Alternate Title: Innocent Lilies: The End And The Beginning
Review Date: 12/13/15
Director: Koichi Sakamoto
Cast: Moga Mogami, Nina Endo, Arisa Komiya
A disappointing sequel to Koichi Sakamoto's schoolgirl fantasy adventure, "Shiromajo Gakuen" (2013). This time around, Moga (Moga Mogami) enrolls in a "black witch school" to save a friend who has been kidnapped by a trio of evil ladies. She disguises herself with a black wig and an eye patch, which looks rather fetching and much better than her standard blonde pixie haircut. The plot is a bit of a muddled mess, but somehow the bad guys manage to resurrect all of the girls that died in the first film, and defeating them causes Moga to transform into an evil version of herself. Some pretty boy comes along and puts Moga under a spell in order to marry her, but the spirits of Moga's friends show up to save the day. The bad guys are pummeled into oblivion and the spirits dissipate back into thin air, while Moga somehow turns into the tree of life and becomes the guardian spirit of the Earth. Or something. It's hard to figure out without any subtitles, but I'm sure it's something overly convoluted because the majority of the film revolves around long-winded monologues.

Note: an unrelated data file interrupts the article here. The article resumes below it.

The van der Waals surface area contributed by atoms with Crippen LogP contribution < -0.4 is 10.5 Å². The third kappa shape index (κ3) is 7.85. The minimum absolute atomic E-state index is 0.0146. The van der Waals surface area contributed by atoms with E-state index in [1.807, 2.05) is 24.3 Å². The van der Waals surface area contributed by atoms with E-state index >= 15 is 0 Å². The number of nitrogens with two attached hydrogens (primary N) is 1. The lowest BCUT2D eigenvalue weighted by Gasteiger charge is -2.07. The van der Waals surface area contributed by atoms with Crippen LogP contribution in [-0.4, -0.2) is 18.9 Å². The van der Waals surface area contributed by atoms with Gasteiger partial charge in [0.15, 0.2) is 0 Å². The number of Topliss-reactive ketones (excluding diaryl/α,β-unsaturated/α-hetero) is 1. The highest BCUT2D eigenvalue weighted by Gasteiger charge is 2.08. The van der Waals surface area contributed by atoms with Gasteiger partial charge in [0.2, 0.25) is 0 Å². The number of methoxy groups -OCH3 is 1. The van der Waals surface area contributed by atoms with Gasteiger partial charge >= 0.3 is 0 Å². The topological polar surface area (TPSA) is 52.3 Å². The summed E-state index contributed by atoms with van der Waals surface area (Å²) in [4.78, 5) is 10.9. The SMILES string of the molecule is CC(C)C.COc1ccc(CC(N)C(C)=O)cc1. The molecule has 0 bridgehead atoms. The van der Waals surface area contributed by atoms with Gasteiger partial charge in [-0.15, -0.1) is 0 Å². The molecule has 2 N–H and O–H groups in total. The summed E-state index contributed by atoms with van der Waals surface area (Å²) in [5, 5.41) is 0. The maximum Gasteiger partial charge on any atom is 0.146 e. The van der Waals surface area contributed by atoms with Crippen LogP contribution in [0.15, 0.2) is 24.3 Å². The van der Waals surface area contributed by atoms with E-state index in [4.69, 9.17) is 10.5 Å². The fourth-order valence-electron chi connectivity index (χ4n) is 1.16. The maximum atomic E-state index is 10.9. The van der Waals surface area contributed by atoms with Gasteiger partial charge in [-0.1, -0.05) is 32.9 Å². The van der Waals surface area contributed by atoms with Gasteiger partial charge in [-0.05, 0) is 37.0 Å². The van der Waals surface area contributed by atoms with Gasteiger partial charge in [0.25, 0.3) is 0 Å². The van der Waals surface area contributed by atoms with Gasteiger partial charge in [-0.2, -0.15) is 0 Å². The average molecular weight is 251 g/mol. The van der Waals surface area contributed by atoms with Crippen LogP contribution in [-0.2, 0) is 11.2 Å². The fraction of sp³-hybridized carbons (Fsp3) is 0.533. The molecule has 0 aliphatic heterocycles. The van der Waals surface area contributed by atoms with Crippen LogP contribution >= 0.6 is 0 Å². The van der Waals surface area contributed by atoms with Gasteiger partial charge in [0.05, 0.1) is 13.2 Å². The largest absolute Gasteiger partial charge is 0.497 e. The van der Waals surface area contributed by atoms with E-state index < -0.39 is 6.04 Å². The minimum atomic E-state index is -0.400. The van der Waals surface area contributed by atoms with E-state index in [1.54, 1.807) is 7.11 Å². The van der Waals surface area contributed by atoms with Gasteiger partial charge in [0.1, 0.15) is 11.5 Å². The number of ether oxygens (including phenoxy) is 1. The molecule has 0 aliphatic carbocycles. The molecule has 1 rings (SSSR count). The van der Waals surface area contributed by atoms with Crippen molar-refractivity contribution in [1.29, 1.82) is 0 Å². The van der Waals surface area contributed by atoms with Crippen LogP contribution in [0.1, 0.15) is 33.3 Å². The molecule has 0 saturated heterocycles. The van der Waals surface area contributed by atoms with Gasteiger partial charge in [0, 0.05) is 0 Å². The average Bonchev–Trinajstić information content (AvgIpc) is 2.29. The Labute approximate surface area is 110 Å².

The production values for this film are even worse than the original, and while the annoying light leak effect is toned down a bit, the constant focus racking is extremely irritating. The lighting is terrible and the shaky handheld camera work is infuriating. There's exceedingly little action, and the small handful of fights are edited so poorly that you can't see what's going on. This is very frustrating, since Mogami is a good action actress and knows how to swing a sword and throw a decent kick. But not in this film. The overuse of poor CGI effects is the last straw and makes the film nearly unwatchable. It's disappointing because there's definitely potential in the material, but the execution is sorely lacking. At least the costumes are cute, and bad girl Nina Endo is adorable. Her bizarre hand puppet makes absolutely no sense, but neither does the rest of the film.